Arts & Crafts Magazine

Play Eats: PBK Play Kitchen Review

By Blemon
Play Eats: PBK Play Kitchen reviewThere are a ton of play kitchens out there and in every price range imaginable. PROJECT : project correspondent, Carolyn, who you know from her amazing nursery furniture rehab project (original post here), has offered up her Pottery Barn Kids play kitchen for review:
My daughter's play kitchen began with one consignment store purchase made by my mom, before my daughter was a year old.  She picked up the Pottery Barn Kids Classic Kitchen Stove for $40 and it came with pots, utensils and oven mitts and potholders.  It is the perfect size for smaller kids- my daughter was able to pull up and play on it before she was walking and she still loves it at 3 years old. It is very sturdy and all of the knobs turn and the timer/clock clicks when you turn it. My parents added to her kitchen collection the following Christmas and bought her the matching fridge. It was very exciting for Eloise to have such a large package on Christmas morning and the fridge was an immediate hit.
Play Eats: PBK Play Kitchen reviewPottery Barn Kids had discontinued making the Classic Kitchen pieces, but brought them back for the 2009 Holiday Season.  We live very close to a PBK store my mom bought it there when it initially went on sale and then had the price adjusted after it was marked down again to $99. Which I don't think is a bad price for a new non-plastic/non-particleboard play kitchen piece. I love that it came fully assembled!
I had looked into having a fridge made by someone on Etsy and the total cost including shipping would have been more than $99. Even though PBK is not a local business, they do have a store less than 5 miles from our home, which serves as a great pit-stop/play area when we have to go to the mall.  Both pieces are very sturdy and well made.  I like that the pieces are heavy and stable enough to withstand being pulled up onto by smaller children.  The fridge came with a "tip resistant kit" so I guess if we were better parents we could have attached it to the wall, but we have never had any mishaps.  The doors have magnetic closures and both have withstood being pushed upon and are still very sturdy. The appliances are constructed from wood for the frames, handles, knobs, etc. and MDF for the panels. It would be great if they were all wood, but the MDF is definitely nicer than plastic and particle board that many play kitchens are constructed from. The pieces are very simply designed and don't have any extra decoration, which is nice. Even though there is a lot of pink on the icebox and a few pink touches on the stove the boys that visit our house love to play in the kitchen.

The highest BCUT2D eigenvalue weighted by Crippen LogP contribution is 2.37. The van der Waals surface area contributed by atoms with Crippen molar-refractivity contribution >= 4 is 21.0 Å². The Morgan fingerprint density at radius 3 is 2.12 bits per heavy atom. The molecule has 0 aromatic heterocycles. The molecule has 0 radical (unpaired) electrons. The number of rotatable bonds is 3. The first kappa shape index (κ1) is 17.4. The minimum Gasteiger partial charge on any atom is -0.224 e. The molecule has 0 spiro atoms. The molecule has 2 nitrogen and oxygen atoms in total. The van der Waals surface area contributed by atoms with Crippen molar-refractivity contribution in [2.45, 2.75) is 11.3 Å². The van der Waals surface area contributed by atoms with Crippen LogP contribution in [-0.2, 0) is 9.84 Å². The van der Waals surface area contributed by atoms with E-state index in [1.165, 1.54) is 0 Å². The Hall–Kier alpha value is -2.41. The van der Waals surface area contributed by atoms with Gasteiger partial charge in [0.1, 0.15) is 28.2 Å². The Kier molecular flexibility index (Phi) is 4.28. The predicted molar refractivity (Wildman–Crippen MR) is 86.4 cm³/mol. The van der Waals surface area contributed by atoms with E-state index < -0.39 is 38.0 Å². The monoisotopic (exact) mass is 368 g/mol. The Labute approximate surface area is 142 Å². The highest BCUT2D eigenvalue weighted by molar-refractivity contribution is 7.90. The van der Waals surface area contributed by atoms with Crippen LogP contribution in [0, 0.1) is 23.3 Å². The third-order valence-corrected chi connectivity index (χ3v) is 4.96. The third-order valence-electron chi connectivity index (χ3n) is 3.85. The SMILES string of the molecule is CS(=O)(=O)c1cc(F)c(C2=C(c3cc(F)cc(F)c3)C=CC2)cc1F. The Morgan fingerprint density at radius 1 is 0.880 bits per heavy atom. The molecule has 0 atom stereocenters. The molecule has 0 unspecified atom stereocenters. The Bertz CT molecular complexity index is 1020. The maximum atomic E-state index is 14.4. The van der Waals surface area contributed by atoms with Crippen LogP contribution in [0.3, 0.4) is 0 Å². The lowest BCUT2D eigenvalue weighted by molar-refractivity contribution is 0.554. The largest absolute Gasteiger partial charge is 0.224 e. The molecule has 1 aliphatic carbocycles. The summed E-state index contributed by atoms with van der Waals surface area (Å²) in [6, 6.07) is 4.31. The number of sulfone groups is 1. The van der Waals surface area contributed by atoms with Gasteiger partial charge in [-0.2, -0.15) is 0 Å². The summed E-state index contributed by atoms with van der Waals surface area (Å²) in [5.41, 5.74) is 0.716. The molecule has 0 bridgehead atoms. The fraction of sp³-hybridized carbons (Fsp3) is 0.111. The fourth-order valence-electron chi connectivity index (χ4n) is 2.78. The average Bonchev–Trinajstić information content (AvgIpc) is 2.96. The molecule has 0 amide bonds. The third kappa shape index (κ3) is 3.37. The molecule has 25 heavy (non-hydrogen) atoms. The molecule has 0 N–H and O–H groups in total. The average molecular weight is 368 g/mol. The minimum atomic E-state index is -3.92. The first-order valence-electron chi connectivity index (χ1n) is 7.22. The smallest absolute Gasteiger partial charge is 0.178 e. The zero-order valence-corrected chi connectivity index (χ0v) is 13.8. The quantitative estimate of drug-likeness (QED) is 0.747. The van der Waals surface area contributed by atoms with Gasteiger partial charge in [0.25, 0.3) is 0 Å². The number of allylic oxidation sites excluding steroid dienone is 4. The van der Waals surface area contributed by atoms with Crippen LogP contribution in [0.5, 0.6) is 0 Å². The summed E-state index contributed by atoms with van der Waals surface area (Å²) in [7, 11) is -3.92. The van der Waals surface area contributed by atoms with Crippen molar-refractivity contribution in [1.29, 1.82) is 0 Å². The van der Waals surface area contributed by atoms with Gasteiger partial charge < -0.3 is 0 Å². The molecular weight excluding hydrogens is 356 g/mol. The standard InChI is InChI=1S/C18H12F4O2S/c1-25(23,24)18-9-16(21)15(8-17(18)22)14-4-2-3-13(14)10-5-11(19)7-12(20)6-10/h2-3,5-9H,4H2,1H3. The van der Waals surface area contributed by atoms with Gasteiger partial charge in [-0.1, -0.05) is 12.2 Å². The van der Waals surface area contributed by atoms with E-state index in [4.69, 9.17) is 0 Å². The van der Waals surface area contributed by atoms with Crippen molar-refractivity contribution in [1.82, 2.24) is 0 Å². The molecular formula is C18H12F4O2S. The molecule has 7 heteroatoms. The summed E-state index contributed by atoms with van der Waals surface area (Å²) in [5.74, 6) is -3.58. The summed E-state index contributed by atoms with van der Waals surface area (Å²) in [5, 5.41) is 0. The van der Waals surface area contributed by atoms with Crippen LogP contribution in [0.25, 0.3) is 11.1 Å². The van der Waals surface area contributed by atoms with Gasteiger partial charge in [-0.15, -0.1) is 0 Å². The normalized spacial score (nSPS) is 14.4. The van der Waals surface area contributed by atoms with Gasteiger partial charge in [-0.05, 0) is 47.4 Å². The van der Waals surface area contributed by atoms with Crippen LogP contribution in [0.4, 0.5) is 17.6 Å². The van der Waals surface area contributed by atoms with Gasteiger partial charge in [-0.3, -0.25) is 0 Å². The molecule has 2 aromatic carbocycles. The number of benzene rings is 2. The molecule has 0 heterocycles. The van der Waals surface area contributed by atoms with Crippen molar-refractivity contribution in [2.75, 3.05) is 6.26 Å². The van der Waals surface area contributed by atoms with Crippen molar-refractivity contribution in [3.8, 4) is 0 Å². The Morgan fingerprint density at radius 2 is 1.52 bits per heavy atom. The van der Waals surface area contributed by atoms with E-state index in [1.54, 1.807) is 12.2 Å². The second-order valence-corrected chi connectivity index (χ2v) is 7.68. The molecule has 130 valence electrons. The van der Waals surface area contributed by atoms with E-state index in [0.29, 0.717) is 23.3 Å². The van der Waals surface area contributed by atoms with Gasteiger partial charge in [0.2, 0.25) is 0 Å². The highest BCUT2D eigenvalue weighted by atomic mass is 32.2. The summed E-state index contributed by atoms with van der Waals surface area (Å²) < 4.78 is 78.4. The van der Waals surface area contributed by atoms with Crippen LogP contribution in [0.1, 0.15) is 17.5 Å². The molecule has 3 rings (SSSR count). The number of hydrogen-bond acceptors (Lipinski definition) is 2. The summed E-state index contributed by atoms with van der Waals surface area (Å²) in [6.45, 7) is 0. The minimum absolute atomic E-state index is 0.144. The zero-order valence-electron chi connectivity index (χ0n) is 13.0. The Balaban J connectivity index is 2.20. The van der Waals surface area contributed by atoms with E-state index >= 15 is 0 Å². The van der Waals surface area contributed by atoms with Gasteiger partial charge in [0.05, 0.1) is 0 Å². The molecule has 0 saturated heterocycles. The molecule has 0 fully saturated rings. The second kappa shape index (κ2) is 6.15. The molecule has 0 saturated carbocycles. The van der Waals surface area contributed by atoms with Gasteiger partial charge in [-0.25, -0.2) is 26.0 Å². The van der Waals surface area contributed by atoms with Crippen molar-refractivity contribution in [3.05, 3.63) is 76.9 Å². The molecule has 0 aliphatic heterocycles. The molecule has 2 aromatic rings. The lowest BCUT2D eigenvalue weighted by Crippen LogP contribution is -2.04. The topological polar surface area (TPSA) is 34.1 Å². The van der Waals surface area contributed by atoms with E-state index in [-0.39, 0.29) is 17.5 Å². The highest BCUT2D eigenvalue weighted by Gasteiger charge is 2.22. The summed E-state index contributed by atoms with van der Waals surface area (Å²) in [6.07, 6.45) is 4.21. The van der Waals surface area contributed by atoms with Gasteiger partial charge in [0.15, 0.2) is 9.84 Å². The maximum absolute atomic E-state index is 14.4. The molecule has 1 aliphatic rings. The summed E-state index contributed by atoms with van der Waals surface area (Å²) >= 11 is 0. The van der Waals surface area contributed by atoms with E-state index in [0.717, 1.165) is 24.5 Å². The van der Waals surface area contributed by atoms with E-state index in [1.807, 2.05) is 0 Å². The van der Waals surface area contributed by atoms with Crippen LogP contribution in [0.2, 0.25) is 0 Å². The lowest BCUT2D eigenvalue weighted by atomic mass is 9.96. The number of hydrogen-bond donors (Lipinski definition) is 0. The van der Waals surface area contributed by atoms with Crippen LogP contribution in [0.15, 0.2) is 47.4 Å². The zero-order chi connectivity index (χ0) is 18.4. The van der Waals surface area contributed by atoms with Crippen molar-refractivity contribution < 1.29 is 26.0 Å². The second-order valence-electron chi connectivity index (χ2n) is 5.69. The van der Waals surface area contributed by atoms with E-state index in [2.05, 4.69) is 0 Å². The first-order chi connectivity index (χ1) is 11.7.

The stove was in good condition when my mom bought it, but there was some wear on the faucet. The stove with its knobs, faucet and stove elements has been exposed to a lot more play than the fridge. I have noticed that that kitchen sets now sold at Pottery Barn Kids have metal faucets, not wood. The use of metal pots on the stove has probably added to the wear. Overall we have been very pleased with both pieces.
Thanks so much to Carolyn for this very thorough review! Of course, all pictures are courtesy of Carolyn and her son who is demonstrating that even boys can play with a kitchen too. Even though the set is discontinued, it attests to the quality of a PBK piece and all will help as these kitchen sets are going to be popping up on Craig's List all the time as kids grow out of them.

You Might Also Like :

Back to Featured Articles on Logo Paperblog

These articles might interest you :

Magazines